The Sheldon Art Galleries, located in the Emerson Galleries building, features rotating exhibits in six galleries,
including photography, architecture, St. Louis artists and collections, jazz history and children's art. Artwork
is also featured in The Sheldon's sculpture garden, visible from both the atrium lobby and the connecting glass bridge.
Tuesdays, 12 noon – 8 p.m.
Wednesdays - Fridays, 12 noon – 5 p.m.
Saturdays, 10 a.m. – 2 p.m.
and one hour prior to Sheldon performances and during intermission.
Closed July 4th, Thanksgiving, Christmas Eve, Christmas Day, New Year's Eve and New Year's Day.
Join us for a gallery opening, Friday, February 7 from 5-7 p.m.
Galleries open until 9 p.m. for First Fridays in Grand Center.
|Bellwether Gallery of St. Louis Artists|
Oscar Edmund Berninghaus, (American, 1874–1952), Laclede Landing at Present Site of St. Louis, c. 1914, watercolor, 10 x 14 inches, Private Collection, courtesy of Kodner Gallery, St. Louis.
Wazhazhe (Osage), Shield, hide, feathers, cloth, metal and pigment, 18.5 x 44 inches, collection of Osage Tribal Museum, photograph by Erik Campos.
Imagining the Founding of St. Louis |
February 7 – August 23, 2014
Organized in commemoration of the 250th anniversary of the founding of the French settlement of St. Louis, this exhibition brings together paintings, drawings, prints and sculpture by Oscar E. Berninghaus, Karl Bodmer, Charles Bird King, Louis-Leopold Boilly, Charles Ferdinand Wimar and others, and pays tribute to the Native Missourians who lived in the region with a beautiful array of Mississippian, Osage, Missouria and Illiniwek regalia, art and artifacts. Early maps from the 18th and 19th centuries, a print depicting the Chouteau family mansion, and for the first month of the exhibit, a handwritten page from Auguste Chouteau's narrative of the settlement, will also be on view.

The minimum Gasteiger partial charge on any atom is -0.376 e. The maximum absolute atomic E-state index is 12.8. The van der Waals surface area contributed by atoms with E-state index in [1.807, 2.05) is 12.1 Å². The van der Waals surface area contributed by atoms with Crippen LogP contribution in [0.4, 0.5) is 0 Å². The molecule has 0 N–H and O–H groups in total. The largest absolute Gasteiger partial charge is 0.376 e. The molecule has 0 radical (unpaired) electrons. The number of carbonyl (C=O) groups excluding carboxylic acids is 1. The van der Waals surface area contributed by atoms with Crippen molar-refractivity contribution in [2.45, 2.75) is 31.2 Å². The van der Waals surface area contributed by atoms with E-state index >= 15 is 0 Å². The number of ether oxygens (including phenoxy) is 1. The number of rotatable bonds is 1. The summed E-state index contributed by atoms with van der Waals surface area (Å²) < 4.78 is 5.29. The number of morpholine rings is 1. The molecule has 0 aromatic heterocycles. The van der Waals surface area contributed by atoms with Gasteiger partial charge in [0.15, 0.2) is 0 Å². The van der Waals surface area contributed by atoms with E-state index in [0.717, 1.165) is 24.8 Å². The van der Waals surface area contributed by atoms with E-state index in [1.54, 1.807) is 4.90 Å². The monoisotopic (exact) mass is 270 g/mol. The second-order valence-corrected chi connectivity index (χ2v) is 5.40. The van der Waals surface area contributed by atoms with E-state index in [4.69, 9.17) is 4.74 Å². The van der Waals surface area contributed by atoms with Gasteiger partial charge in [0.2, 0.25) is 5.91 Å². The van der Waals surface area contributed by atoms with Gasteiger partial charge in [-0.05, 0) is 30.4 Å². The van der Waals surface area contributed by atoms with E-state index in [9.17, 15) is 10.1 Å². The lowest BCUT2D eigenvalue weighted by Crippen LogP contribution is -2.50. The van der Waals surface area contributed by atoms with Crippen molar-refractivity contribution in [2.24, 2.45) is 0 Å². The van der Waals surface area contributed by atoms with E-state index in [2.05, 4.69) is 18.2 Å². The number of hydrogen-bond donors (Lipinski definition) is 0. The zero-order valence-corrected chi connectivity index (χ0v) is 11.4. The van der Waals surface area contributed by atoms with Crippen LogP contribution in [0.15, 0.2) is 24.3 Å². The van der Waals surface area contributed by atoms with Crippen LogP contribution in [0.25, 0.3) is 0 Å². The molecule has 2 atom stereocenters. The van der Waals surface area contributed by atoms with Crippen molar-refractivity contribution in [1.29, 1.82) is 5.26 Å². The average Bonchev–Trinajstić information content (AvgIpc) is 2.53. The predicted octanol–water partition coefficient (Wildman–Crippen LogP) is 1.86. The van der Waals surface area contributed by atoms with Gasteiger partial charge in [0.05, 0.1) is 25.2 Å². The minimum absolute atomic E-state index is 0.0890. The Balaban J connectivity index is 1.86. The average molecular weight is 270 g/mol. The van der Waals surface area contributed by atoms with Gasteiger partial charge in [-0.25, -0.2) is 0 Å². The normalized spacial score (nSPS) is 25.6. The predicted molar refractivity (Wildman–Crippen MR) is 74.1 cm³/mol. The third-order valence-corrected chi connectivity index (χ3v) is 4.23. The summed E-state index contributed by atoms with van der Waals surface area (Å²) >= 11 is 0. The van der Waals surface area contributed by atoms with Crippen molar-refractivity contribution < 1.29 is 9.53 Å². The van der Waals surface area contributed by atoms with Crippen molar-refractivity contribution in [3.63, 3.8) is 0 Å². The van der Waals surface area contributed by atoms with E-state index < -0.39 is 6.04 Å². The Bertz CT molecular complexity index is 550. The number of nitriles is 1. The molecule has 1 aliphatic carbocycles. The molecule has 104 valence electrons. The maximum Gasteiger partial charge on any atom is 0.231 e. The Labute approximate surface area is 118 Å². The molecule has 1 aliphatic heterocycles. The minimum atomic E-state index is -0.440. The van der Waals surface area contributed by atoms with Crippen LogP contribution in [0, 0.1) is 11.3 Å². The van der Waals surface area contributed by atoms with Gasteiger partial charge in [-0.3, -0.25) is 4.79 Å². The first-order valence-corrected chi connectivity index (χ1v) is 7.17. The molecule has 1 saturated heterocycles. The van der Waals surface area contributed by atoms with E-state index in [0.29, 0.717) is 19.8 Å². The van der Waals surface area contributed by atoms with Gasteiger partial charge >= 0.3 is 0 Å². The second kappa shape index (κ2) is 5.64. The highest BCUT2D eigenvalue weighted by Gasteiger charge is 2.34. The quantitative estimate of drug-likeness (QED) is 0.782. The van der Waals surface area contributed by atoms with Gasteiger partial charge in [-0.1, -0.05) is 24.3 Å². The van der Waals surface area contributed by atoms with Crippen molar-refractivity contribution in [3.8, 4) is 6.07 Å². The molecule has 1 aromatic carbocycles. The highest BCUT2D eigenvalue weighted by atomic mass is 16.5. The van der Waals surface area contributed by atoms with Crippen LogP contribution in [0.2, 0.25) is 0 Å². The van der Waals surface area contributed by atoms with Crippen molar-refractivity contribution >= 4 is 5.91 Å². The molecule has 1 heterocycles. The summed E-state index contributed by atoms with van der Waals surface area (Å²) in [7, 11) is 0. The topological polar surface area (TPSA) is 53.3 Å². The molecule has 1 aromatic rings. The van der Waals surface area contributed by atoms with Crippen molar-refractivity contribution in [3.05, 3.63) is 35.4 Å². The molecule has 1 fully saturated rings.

An accompanying resource room provides books and other background materials for study, as well as a selection of contemporary works in photography and painting by David Hanlon, Michael Haynes, Sean Standing Bear, Philip Slein and James M. Smith that consider and reconsider the area's complex and varied histories. Co-curated by Daven Anderson and gallery director, Olivia Lahs-Gonzales, the exhibition includes major loans from the Missouri History Museum, the Saint Louis Art Museum, the St. Louis Mercantile Library, the St. Louis Science Center, the Osage Tribal Museum and several private collections. A fully illustrated exhibition catalogue with essays by the co-curators and historian J. Frederick Fausz, and contributions by Caitlin Donald, Julie Dunn Morton, Kerrie Mohahan, Kathryn Red Corn and Jill Ahlberg Yohe accompanies the exhibition.
Gallery Talk: Friday, April 4, at 12:15 p.m., Children of the Middle Waters: Art of the Osage Then, Now, Always. Jill Ahlberg Yohe, Assistant Curator of Native American Art, The Saint Louis Art Museum and Caitlin Donald (Osage/Ponca) will give a presentation. Admission Free. Click here for more information.
Proud Participant in STL250!
The exhibition is made possible in part by Mary Pillsbury Fine Jewelry Company, Ameren, Bellefontaine Cemetery and Arboretum, Eleanor J. Moore, the Ed and H. Pillsbury Foundation and the Bannister Family.
Dan Younger, Vendor, Sea World, San Diego, California, 2010, inkjet print, 48 x 36 inches, courtesy of the artist.
Dan Younger: Travel Places|
February 7 – May 17, 2014